The mobile gaming industry is huge, and titles such as Farmville and Candy Crush Saga are proof that gamers are willing to cough up real cash for extra virtual lives and progress to reach the next level. For parents, this just adds more worry about kids using up their pocket money on top of spending too much time on their devices. In China, the creators of the popular mobile game Timi Run Everyday are now hoping to solve both problems, by forcing players to exercise in order to unlock special in-game rewards. READ MORE…
There’s a tension between cyclists and motorists when it comes to sharing the road. Bikers consider careless drivers to be the reason for the majority of collisions that occur — and they may be right — while car owners believe cyclists don’t respect the rules of the road. We’ve already seen products such as Fly6 — the bike light that doubles a camera to encourage drivers to check their behavior. Now TheBikeShieldApp wants to help both parties to work together, offering alerts alerts to both when either comes too close or appears in a blind spot. READ MORE…
Jennifer Healey - Wearables and the Future of Personal Data | The Next Web
When it comes to showing something on your phone to friends or co-workers, it’s not always ideal to have them crowd round the small screen size of typical mobile devices. While it’s possible to push the display to larger screens such as connected TVs, the element of touch control is still limited to the smartphone. Currently seeking funding on Indiegogo, TouchPico is a device that can wirelessly project an 80″ display from Android smartphones, with a touch interface. READ MORE…
It’s the age of personalization.
Our laptops, phones, and tablets suggest books we should read and movies we should watch. Grocery stores give out coupons based on our buying habits. But up until now, cloud computing has been ready-made, rather than custom-made. That’s about to change.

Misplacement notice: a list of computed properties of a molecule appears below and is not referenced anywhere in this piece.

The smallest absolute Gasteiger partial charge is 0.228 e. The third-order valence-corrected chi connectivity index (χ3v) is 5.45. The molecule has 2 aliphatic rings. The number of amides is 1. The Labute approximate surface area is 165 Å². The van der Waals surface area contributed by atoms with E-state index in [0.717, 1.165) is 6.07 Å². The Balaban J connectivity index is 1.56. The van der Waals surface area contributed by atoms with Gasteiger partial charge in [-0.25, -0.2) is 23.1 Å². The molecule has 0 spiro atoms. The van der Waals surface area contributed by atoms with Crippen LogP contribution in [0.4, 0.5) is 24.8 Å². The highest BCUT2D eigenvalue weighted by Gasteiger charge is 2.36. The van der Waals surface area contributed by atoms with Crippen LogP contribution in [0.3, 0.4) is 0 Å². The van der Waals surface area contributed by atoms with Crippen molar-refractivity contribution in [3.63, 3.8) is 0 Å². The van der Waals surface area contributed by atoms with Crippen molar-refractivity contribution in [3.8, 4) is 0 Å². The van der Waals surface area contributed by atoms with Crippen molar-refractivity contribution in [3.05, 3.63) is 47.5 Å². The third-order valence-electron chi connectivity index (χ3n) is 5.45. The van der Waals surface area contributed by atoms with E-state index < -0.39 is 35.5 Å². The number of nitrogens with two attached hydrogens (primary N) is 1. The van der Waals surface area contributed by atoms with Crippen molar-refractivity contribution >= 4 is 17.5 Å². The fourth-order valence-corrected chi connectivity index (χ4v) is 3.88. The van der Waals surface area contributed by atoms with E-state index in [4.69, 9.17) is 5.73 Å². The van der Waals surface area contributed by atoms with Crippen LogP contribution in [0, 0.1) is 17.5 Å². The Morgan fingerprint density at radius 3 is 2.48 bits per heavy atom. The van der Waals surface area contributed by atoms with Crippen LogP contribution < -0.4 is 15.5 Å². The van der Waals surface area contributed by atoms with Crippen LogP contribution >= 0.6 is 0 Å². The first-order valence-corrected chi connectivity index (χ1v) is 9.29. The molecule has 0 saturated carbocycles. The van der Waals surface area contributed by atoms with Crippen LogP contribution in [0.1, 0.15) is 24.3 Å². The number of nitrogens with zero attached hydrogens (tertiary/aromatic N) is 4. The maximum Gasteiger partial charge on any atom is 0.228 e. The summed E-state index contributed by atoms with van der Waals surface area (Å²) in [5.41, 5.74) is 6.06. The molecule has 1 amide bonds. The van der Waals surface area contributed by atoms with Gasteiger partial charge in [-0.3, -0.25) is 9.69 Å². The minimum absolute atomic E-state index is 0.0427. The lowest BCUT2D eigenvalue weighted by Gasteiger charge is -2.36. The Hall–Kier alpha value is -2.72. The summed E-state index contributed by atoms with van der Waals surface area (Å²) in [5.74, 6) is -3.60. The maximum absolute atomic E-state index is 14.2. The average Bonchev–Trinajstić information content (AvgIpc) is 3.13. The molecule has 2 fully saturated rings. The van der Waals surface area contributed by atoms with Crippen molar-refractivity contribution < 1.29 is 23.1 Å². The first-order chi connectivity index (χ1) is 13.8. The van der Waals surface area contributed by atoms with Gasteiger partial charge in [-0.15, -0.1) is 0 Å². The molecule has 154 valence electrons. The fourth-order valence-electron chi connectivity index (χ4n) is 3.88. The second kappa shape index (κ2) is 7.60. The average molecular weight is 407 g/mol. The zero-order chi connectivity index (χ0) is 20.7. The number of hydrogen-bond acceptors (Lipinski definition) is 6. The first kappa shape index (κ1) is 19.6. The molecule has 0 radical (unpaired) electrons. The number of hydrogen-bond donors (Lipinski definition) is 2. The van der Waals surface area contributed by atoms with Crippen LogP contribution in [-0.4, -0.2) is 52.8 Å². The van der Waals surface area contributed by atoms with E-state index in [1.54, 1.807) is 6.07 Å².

If you’re a New Yorker who likes to nerd out about maps, urbanism, and data visualization, a new app called Tunnel Vision will be like poetry to your eyes. But even if you’re not into any of those things, it might make dismal waits on subway platforms a little more fun.
COMPOSE, or Collaborative Open Market to Place Objects at your *lowercase your* Service
In the new Pew Internet report on the Internet of Things in 2025 I was cited for inventing the term ‘computication’:
Desktop computers will be in museums, although a certain cadre will not give up their keyboards and will resist learning how to subvocalize or sign. People who talk to their goggles are considered infantile, since most people give up on that technique before starting school. Most people have wrist or finger devices that talk with their goggles, even when the goggles are off (in bed, exercising, in the shower, etc.), giving notifications, and allowing a subset of computication capability.
Some work objects — and other social objects — will become partly animate, capable of communicating with each other and us. Sensors, AIs, intelligent documents — all will demonstrate the characteristics of Bruce Sterling’s spimes. They will have ‘lifetimes’ and they will persist. They will have relationships with us and other spimes. They will computicate.
Our work graphs will be richer for that, but today’s tools are organized around inanimate and flimsy work objects. Beefing that up is one of the major trends for the next five years in the enterprise.
Control your Drones from DroneDeploy Simple Web-Based Mission Planner
DroneDeploy launches their web-based drone control platform, enabling users to control drones over the internet. The software is designed to simplify drone workflows, making it easy to create high-precision surveys, agricultural maps, and point clouds.
Full story: Adafruit
Google’s self-driving fleet of Prius and Lexus vehicles have a stellar safety record, and, at least according to Google, are now safer than human drivers. That’s partially because machines aren’t distracted by things like spilled coffee or an obnoxious song on the radio. They also don’t get tired after a 10-hour day at the office.
These cars are safer because they are the most passive object on the roads. There is no aggressive driving. If you watch at minute 1:04 you’ll see the cyclist just messing with the car. Now I’m sure this is done for testing and demonstration purposes, but I guarantee the first driverless cars are going to be cut off constantly, because the other drivers on the road will know that they’ll stop.